Social (sic) landlords create tenant poverty in Universal Credit

kirkless apa 35%

The above is a tweet put out in the last hour from a social (sic) landlord in Kirklees which has trusted (sic) partner status with the DWP over Universal Credit.

Note well that 35% of social tenants on UC have an alternative payment arrangement (APA) that is much more sinister than it reads.

It means as I pointed out here that the social (sic) landlord has requested that six times more in arrears payment than a court would allow is taken at source from the tenant Universal Credit and paid to the landlord directly.

The landlord is directly creating much higher levels of tenant poverty by taking £99.87 per month in arrears from a tenant when a court award would only allow £16 per month to be taken from the tenants benefit income.

Social landlords lobbied government for this system which systemically creates tenant poverty by taking six times more from the tenant for arrears than a court would award.

Almost £84 per month less to put food into the mouths of the tenant’s children; Almost £84 per month less to clothe children; Almost £84 per month to pay for heating; £1000 per year more taken from tenants by greedy bastard social (sic) landlord who do not give a flying fuck about the social tenant.



The detail

A court typically awards in a suspended possession order two conditions of (a) the tenant pays full rent and (b) a sum of £3.70 per week off the arrears.  If either condition not met and tenant breaches order the landlord seeks a full possession order.

Courts have long held and decided that the benefit household cannot afford more than £3.70 per week which equates to 5% of base benefit and also to £16.09 per calendar month off arrears.

Under Universal Credit the landlord applies without any need to inform tenant for the APA when arrears have reached 8 weeks for a weekly tenancy or two months for a monthly one.  The APA is automatically awarded to the landlord and deducted from the tenants UC at source.

The UC IT system defaults to 20% of the UC standard allowance of £317.82 for  a single person over 25 or lone parent  which is £63.56 pcm which is four times what a court would allow; and 20% of the couples UC standard allowance which is £99.87 pcm and six times greater than a court allows.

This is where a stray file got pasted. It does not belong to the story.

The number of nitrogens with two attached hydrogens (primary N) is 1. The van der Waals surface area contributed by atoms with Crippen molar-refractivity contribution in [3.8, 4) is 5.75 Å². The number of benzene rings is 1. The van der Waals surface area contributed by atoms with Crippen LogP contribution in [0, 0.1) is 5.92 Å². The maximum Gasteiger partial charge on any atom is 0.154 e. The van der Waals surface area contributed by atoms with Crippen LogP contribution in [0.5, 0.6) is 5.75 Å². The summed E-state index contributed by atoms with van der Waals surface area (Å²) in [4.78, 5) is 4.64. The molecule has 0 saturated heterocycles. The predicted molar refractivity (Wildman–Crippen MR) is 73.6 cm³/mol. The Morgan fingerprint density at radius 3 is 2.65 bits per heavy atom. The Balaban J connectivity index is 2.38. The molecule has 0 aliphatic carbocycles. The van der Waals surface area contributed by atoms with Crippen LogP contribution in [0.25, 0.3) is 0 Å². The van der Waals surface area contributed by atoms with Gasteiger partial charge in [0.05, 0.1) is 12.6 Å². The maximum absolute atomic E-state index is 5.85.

NB – Social landlords lobbied for this despicable system and the Tories agreed

The UC regulations say that a tenant can ask for the arrears payment to be reduced to 10% of the UC standard allowance [£31.78 / £49.94 pcm] yet (a) that is still double what a court would sanction for a single person / lone parent and three times what a court would allow for a couple.

Yet the UC person you speak to over the phone invariably has to be told this is permissible under UC regulatins, then they have to agree to it, and then they have to get a supervisor from another UC department to manually override the UC system to apply the 10% UC reduction rather than the 20% deduction.


All social tenancies require payment in advance so a weekly tenancy is a week in advance and a monthly one a months rent in advance.

The monthly tenant is typically one month in arrears due to HB being paid in arrears and this is largely theoretical arrears and seen that way correctly by social landlords before UC became operative.  Yet we know UC takes at least 6 weeks to issue the first payment and thus the monthly tenant is 10+ weeks in arrears by the time the first UC payment arrives.  However two weeks before that the landlord informs UC that the tenant rent account has gone into 8 weeks+ of arrears and the APA is applied.

The tenant / UC claimant only realises that either £63.96 or £99.87 has been deducted for arrears that did not exist from his or her first UC payment.

The social tenant household moving onto UC thus finds their first payment has a massive shortfall to what they were expecting and that the systemic UC wait for the first payment has plunged them into rent arrears.

Before the right-wing trolls and ideologues get on their errant high moral horse, there are 1.1 million families in work and in receipt of housing benefit and this will affect them too not just the proverbial ‘benefit scrounger’ claiming ‘welfare.’  Those in low paid employment may be forced to walk to work or even give up employment because of this APA that their social landlord has imposed on them that a court never would.